Presentation on theme: "Operant Conditioning Big Question: Is the organism learning associations between events that it does not control (classical) OR is it learning associations."— Presentation transcript:
Operant Conditioning Big Question: Is the organism learning associations between events that it does not control (classical) OR is it learning associations between its behavior and resulting events (operant) Module 19
Edward Thorndike (1874-1949) Introduced the “Law of Effect” Behaviors with favorable consequences will occur more frequently. Behaviors with unfavorable consequences will occur less frequently. Developed into Operant Conditioning Created puzzle boxes for research on cats
Operant Conditioning A type of learning in which the frequency of a behavior depends on the consequence that follows that behavior The frequency will if the consequence is reinforcing to the subject. The frequency will if the consequence is not reinforcing to the subject.
B.F. Skinner (1904-1990) Developed the fundamental principles and techniques of operant conditioning. Devised ways to apply these principles in the real world. Designed the Skinner Box. (operant box)
Reinforcement v Punishment Reinforcement - Any consequence that increases the likelihood of the behavior to be repeated. Punishment - Any consequence that decreases the likelihood of the behavior to be repeated.
Operant Conditioning Activity: Positive Reinforcement Get in groups of three. Choose who will be the recorder, the experimenter, and the subject. Subjects please leave the room for a moment. Directions……
2. Negative Reinforcement Anything that increases the likelihood of a behavior by following it with the removal of an undesirable event or state Something the subject doesn’t like is removed Will strengthen the behavior (Definition of Reinforcement) OR X X
Positive/Negative Reinforcement Positive Reinforcement-any condition that follows and strengthens a response. Getting a hug Receiving a paycheck Food, money, sex Attention, praise, smile Negative Reinforcement- subtraction of the unpleasant stimulus Fastening a seatbelt to turn off beeping. Pushing snooze button will silence your annoying alarm. Use umbrella to avoid getting wet.
II.Ways of Reinforcement: A. Primary v Secondary
A. 1. Primary Reinforcement Something that is naturally reinforcing Examples: food, warmth, water, etc. The item is reinforcing in and of itself
A. 2. Secondary Reinforcement Something that a person has learned to value or finds rewarding because it is paired with a primary reinforcer Money is a good example Cooking utensil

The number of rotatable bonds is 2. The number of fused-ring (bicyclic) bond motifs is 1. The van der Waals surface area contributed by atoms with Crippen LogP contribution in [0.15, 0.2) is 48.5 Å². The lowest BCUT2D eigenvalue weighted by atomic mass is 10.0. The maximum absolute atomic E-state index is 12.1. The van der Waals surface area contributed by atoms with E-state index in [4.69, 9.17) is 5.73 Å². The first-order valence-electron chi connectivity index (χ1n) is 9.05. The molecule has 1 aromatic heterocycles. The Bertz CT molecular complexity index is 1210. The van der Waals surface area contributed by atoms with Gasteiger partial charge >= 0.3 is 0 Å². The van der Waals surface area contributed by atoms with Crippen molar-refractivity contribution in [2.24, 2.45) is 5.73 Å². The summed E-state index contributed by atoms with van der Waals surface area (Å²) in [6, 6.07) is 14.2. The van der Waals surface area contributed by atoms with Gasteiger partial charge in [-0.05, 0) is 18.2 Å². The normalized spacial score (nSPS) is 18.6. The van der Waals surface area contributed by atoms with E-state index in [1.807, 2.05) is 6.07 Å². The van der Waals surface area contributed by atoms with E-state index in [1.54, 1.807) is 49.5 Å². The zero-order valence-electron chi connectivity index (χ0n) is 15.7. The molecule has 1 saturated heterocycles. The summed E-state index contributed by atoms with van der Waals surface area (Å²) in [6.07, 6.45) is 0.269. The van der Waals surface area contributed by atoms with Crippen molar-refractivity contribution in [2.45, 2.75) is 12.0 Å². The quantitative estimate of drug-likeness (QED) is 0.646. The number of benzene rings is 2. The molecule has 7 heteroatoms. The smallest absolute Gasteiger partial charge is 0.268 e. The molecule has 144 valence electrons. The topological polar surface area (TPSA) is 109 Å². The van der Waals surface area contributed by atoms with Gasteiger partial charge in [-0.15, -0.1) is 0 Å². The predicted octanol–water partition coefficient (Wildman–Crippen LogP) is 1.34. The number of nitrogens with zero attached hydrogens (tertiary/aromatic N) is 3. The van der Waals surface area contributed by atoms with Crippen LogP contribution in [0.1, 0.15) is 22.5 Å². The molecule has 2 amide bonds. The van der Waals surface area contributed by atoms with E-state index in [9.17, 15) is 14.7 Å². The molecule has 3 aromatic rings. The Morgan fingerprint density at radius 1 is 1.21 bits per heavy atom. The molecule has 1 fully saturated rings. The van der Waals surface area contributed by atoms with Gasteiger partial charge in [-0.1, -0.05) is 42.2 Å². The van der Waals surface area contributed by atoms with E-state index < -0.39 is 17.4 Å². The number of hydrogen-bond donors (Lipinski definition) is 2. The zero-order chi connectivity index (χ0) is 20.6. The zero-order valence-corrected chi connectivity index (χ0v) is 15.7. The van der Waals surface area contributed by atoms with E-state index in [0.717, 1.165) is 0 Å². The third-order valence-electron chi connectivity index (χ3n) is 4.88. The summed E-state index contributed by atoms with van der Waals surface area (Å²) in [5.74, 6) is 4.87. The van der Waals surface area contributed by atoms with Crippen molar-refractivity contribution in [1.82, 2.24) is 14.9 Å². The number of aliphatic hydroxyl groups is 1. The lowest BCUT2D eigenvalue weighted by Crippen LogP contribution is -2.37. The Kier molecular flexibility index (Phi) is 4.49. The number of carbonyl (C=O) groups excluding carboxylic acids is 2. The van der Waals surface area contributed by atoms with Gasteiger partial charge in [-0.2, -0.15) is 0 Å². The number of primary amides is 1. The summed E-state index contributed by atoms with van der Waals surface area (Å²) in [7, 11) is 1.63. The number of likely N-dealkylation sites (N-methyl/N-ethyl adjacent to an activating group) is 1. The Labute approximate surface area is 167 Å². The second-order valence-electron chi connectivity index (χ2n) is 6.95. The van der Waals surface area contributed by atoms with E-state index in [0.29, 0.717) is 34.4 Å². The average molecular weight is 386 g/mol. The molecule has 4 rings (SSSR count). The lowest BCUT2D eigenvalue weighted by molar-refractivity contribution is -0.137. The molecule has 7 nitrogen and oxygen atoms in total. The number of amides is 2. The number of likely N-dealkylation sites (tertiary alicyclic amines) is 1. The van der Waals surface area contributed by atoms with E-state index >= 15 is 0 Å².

II. Ways of Reinforcement B. Shaping Step by step reinforcement of behaviors that are more and more similar to the one you want to occur. (Progress Reports, etc) Technique used to establish a new behavior
II. Ways of Reinforcement: C. Immediate v Delayed
C. Immediate/Delayed Reinforcement Immediate reinforcement is more effective than delayed reinforcement- however humans will respond to delayed reinforcement better than animals. Ability to delay gratification predicts higher achievement
II.Ways of Reinforcement D. Schedules of Reinforcement: 1. Continuous Reinforcement
D. 1. Continuous reinforcement A schedule of reinforcement in which a reward follows every correct response Most useful way to establish a behavior. The behavior will extinguish quickly once the reinforcement stops.
D. 2. Partial Reinforcement A schedule of reinforcement in which a reward follows only some correct responses-initial learning is slower but there is a greater resistance to extinction. Includes the following types: –Fixed-interval and variable interval –Fixed-ratio and variable-ratio
(a) Fixed- Interval Schedule A partial reinforcement schedule that rewards only the first correct response after some defined period of time i.e. weekly quiz in a class; monthly pay check
(a) Variable-Interval Schedule A partial reinforcement that rewards the first correct response after an unpredictable amount of time i.e. “pop” quiz in a class; fishing
(b) Fixed-Ratio Schedule A partial reinforcement schedule that rewards a response only after some defined number of correct responses The faster the subject responds, the more reinforcements they will receive. Ex. Pay a worker a dollar for every 10 tires they fix
(b) Variable-Ratio Schedule A partial reinforcement schedule that rewards an unpredictable number of correct responses This schedule is very resistant to extinction. Sometimes called the “gambler’s schedule”; similar to a slot machine; people who make sales pitches by telephone
III. Punishment: The Process of Punishment Decrease Decrease a behavior from happening again by following it with a negative consequence
II. A. Types of Punishment (1) An undesirable event following a behavior (2) A desirable state or event ends following a behavior
III. Punishment: B. Problems With Punishment Module 16: Operant Conditioning
II. B. Negative Effects of Punishment Doesn’t prevent the undesirable behavior when away from the punisher Can lead to fear, anxiety, and lower self- esteem Children who are punished physically may learn to use aggression as a means to solve problems.
II. C. Positive Effects of Punishment Punishment can effectively control certain behaviors. Especially useful if teaching a child not to do a dangerous behavior Most still suggest reinforcing an incompatible behavior rather than using punishment
IV. The Role of Cognition: New Understandings of Operant Conditioning Module 16: Operant Conditioning
III. A. Latent Learning Learning that takes place in absence of an apparent reward
III. B. Cognitive Map A mental representation of a place Experiments showed rats could learn a maze without any reinforcements
III. C. Overjustification Effect The effect of promising a reward for doing what someone already likes to do The reward may lessen and replace the person’s original, natural motivation, so that the behavior stops if the reward is eliminated